VA Kept Veterans Waiting More Than 100 Days For Care

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Alex Pfeiffer White House Correspondent
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A report released by the Veteran Affairs Office of the Inspector General Wednesday showed that the Central Alabama VA Health Care System kept veterans waiting an average of 109 days for outside medical consultations, leaders were aware of this and the issues went unaddressed.

The consultations were part of Non-VA Care Coordination (NVCC) services, “NVCC, formerly known as Fee Basis (FEE), is medical care provided to eligible veterans outside of VA when VA facilities and services are not reasonably available.”

The increase of open consults greater than 90 days had substantially increased from April 2014 to March 2015, the VA, “goal is to schedule and complete the appointment and link the results to the consult request in less than 90 days.”

Source: VHA Consult Switchboard

Source: VHA Consult Switchboard

The inspector general also:

“[S]ubstantiated a lack of follow-up (defined as the requesting provider having documented knowledge of the NVCC consult results); delays getting NVCC care authorized; staff not verifying eligibility for NVCC care; some NVCC consults being cancelled because they had been open longer than 90 days; and some community-based outpatient clinic (CBOC) nurses scheduling patients directly with community providers, primarily because there were delays in processing NVCC consults. We also substantiated that the NVCC program did not have sufficient staffing to address an increase in workload.”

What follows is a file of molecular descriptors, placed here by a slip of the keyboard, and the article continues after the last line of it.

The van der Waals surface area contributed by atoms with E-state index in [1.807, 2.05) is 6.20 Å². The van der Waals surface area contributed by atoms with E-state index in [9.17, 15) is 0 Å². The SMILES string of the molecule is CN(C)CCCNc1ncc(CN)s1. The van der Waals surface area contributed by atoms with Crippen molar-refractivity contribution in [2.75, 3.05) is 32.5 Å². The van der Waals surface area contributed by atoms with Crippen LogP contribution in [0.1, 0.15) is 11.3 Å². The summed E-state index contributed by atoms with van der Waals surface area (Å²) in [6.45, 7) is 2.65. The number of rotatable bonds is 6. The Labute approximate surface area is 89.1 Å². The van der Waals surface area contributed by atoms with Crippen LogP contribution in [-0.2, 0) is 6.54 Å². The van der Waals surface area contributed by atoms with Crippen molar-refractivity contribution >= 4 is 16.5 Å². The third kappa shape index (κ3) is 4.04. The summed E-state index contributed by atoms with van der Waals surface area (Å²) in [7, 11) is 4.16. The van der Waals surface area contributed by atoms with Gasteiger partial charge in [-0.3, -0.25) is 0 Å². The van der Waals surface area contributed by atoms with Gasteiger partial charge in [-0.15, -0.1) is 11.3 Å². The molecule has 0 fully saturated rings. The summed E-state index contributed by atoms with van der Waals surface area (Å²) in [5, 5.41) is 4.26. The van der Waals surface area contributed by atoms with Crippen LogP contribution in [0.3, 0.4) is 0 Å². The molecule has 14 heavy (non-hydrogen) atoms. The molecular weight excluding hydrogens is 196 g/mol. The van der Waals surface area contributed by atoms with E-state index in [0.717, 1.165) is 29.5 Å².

The consults that were cancelled due to being open for over 90 days are particularly troubling due to the fact that, “In some cases, this may require a substantial amount of rework. For example, an NVCC consult for orthopedics or PM&R may require that x-rays be no older than 90 days. Therefore, another radiograph would be required before the NVCC consult could be resubmitted.”

The report also found that an outside contractor used by the VA, “is completing inadequate initial history and physical (H&P) exams, and those reports are not always available in the patients’ VA [electronic health records].”

The poor and non-existent documentation conducted by the contractor put veterans care at risk the inspector general’s report found that of 720 patients referred to the private medical group conducting physicals, 422 of them had no record of the visit in their electronic health records.

The investigation found that many of the Central Alabama VA Health Care System (CAVHCS) leaders were aware of these issues and yet they frequently went unaddressed. The inspector general’s report,

“concluded that a fractured organizational culture contributed to the development and perpetuation of these issues. Long-standing resistance to the integration of the Montgomery and Tuskegee campuses into a single unified health system, coupled with recurrent changes in leadership, impaired CAVHCS’ ability to identify and respond to deficient conditions. CAVHCS needs highly skilled, permanent leaders who can lead systemic improvements and cultural change.”

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